It seems that long gone are the days when kids left for their freshman year in college never to return to the parent’s home, except over breaks or to visit. Parents could look forward to changing that empty bedroom into the room of their dreams. However, now more adult children are forced to return home to sleep in their childhood beds and to abide by their parent’s “antiquated” rules.
Although adult children returning home or having to delay living on their own happens for a myriad of reasons – student loans, unemployment, illness, divorce, etc, it has the potential to put relationships to the test. To minimize conflict and save your sanity, have an open and honest conversation to discuss the following:
- What’s the duration? – A definitive time frame is an absolute necessity so everyone is in agreement as to how long the situation is expected to last. An exit strategy should be a part of the discussion from the beginning.
- What’s the contribution? – Are they expected to pay rent? Pay a bill or bills? Cook the meals? Do the housekeeping? Whatever you expect them to contribute needs to be communicated from the start.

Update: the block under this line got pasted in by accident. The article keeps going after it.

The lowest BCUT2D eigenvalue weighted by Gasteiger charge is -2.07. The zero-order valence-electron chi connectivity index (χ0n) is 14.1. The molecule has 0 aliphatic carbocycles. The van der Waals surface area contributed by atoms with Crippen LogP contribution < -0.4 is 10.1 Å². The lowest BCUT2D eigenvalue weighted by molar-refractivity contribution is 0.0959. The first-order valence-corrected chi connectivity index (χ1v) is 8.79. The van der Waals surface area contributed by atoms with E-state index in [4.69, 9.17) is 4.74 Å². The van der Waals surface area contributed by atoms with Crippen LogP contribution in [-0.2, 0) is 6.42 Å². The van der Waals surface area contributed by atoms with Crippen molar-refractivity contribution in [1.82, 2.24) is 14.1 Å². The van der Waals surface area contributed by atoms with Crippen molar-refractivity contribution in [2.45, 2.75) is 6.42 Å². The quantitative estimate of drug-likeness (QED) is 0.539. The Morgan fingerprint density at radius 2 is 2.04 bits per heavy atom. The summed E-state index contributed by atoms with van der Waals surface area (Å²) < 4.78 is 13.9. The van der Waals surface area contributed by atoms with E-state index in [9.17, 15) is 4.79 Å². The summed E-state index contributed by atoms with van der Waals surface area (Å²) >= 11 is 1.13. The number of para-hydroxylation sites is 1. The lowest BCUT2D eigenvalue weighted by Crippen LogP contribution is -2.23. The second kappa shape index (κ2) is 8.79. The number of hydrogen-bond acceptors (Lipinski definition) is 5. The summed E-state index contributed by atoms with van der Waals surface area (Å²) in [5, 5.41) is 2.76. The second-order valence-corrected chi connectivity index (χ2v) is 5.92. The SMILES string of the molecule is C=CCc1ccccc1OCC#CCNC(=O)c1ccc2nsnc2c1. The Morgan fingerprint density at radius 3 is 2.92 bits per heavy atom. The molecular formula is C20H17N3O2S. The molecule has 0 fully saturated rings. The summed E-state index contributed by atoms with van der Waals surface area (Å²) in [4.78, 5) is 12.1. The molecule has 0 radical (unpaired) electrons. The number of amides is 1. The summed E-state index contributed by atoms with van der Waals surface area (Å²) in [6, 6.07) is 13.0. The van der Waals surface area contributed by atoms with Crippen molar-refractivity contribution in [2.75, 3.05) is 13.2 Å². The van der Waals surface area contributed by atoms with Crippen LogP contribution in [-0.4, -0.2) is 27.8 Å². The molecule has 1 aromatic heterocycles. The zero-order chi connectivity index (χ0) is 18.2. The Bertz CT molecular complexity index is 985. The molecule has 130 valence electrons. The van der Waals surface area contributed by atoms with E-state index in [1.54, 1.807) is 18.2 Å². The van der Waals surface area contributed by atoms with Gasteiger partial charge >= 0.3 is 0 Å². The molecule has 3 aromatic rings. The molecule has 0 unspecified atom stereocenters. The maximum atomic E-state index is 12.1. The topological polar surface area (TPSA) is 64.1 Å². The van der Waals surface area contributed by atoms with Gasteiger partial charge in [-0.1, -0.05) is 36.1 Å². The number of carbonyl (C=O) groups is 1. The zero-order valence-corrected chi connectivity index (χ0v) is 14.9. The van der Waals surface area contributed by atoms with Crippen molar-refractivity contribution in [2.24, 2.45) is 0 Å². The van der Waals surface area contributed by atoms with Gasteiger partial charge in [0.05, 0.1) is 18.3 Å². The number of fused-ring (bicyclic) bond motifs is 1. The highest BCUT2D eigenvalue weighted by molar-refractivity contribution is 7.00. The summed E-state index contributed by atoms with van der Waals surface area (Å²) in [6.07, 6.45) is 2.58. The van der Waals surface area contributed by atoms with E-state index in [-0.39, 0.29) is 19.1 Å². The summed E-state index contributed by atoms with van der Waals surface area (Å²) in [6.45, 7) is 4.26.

- What are the rules? – Are overnight guests acceptable? Can dishes be left in the sink overnight? Does the house shut down at a particular time? Will parent/grandparent function as babysitter on a regular basis or only periodically? Whatever the boundaries are, they need to be clearly defined and agreed to in advance.
Clearly defined expectations and mutual respect are essential in situations where adult children are living with parents. Although the children are adults and should be treated as such, it’s important to remember that it is the parent’s home and their rules reign supreme. The revolving door spins solely out of their deep abiding love for their child coupled with the kindness of their heart. That notion should not be taken lightly and should be met with heartfelt appreciation. Thus, the presence of adult children and/or grandchildren should not create an unfair burden. There should not be a financial drain that falls at the feet of the parent. Parents may step in to be supportive but not to take on any more responsibilities than they can and are willing to handle. Understanding the perspective of both the parent and adult child can go a long way with ensuring mutual respect is always in play. It also makes it easier for the door to continue to remain open so it can revolve.